Russia began installing managers and technical staff at Ukraine’s Zaporizhzhia Nuclear Power Plant (ZNPP) soon after seizing the plant by military force on March 4 and well before officially annexing Ukraine’s Zaporizhzhia region to Russia (see Part One). Moscow completed the formal annexation procedures on October 5, and that same day, President Vladimir Putin issued a decree to place the ZNPP under Russian government ownership (Ukrainska Pravda, October 5). Based on Putin’s decree, the Rosenergoatom State Concern (operator of Russia’s nuclear power plants, itself part of the Rosatom state corporation) has created a ZNPP Operating Company registered in Moscow and appointed a Russian CEO of the ZNPP.
Between late September and mid-October 2022, Russian authorities arrested the ZNPP’s Ukrainian CEO, Ihor Murashov, and several other senior Ukrainian managers, held them in detention separately for some days and then evicted them to Ukrainian-controlled territory.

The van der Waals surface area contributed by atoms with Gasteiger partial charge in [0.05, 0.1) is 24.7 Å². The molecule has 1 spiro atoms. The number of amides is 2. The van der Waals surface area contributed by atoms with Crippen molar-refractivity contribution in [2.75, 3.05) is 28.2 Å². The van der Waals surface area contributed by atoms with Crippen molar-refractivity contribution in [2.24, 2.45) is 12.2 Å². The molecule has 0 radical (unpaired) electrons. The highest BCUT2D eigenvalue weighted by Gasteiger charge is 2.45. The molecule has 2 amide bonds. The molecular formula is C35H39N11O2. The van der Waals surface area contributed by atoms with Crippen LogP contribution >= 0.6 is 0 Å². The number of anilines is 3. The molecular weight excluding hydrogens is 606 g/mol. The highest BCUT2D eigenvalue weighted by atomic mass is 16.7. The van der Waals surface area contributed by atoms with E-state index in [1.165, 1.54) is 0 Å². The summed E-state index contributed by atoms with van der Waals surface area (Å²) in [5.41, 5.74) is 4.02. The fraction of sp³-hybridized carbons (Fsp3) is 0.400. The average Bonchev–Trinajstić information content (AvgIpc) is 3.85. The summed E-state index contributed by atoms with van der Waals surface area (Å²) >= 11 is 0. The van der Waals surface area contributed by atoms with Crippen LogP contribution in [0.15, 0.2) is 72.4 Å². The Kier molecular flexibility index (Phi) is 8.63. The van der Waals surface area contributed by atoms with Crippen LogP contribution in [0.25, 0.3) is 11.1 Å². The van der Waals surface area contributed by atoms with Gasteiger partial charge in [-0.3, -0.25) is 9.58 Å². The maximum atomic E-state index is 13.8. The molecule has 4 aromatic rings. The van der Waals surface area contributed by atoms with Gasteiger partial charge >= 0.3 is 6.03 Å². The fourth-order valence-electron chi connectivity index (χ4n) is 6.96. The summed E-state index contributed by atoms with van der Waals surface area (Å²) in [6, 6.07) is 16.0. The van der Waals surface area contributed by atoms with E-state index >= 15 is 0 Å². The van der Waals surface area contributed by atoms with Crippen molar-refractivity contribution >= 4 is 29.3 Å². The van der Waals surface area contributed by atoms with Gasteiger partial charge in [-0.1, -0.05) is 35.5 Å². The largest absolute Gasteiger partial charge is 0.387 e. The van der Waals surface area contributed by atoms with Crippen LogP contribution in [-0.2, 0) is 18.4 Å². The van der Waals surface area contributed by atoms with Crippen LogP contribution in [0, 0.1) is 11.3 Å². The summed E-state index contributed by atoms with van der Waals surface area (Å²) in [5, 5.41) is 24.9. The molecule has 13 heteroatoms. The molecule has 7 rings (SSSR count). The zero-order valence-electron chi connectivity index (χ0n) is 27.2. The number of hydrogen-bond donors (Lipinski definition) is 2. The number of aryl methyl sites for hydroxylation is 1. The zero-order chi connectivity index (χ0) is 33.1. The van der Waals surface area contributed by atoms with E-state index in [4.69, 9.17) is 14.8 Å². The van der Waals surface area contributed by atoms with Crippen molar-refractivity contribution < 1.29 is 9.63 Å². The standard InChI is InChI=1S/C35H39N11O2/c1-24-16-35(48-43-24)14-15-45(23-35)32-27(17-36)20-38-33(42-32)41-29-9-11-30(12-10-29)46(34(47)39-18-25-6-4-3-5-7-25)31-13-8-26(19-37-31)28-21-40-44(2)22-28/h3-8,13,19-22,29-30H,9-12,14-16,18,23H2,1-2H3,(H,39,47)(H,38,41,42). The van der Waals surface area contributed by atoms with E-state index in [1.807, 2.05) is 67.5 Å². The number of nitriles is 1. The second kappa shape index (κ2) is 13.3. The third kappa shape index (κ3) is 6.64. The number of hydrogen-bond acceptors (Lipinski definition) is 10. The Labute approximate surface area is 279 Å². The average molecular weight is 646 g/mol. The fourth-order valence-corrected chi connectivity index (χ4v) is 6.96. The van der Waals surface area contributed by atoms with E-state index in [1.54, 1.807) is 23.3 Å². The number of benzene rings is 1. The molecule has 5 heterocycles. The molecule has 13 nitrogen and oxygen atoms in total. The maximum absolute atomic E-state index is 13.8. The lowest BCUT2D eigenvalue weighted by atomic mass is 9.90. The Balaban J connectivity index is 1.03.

Since then, Rosatom representatives have descended on ZNPP from Moscow with offers to the Ukrainian staff to sign employment contracts with the Russian company. Those who do decide to sign would qualify for pay bonuses, while those refusing would be dismissed from work. Abandoning Ukrainian citizenship to take up Russian citizenship is not required, at least for now (Ukrainska Pravda, October 14, 24).
Ukraine’s Energoatom state enterprise (operator of Ukraine’s nuclear power plants) is trying to retain at least a degree of influence at the ZNPP. Energoatom President Petro Kotin has additionally taken up the position as ZNPP’s acting CEO. Policy decisions regarding the Zaporizhzhia plant are to be made in Energoatom’s central office in Kyiv, while technical matters are to be decided on site by ZNPP staff under the Ukrainian chief engineer and subject to approval by Energoatom’s first vice-president (Ukrainska Pravda, October 5).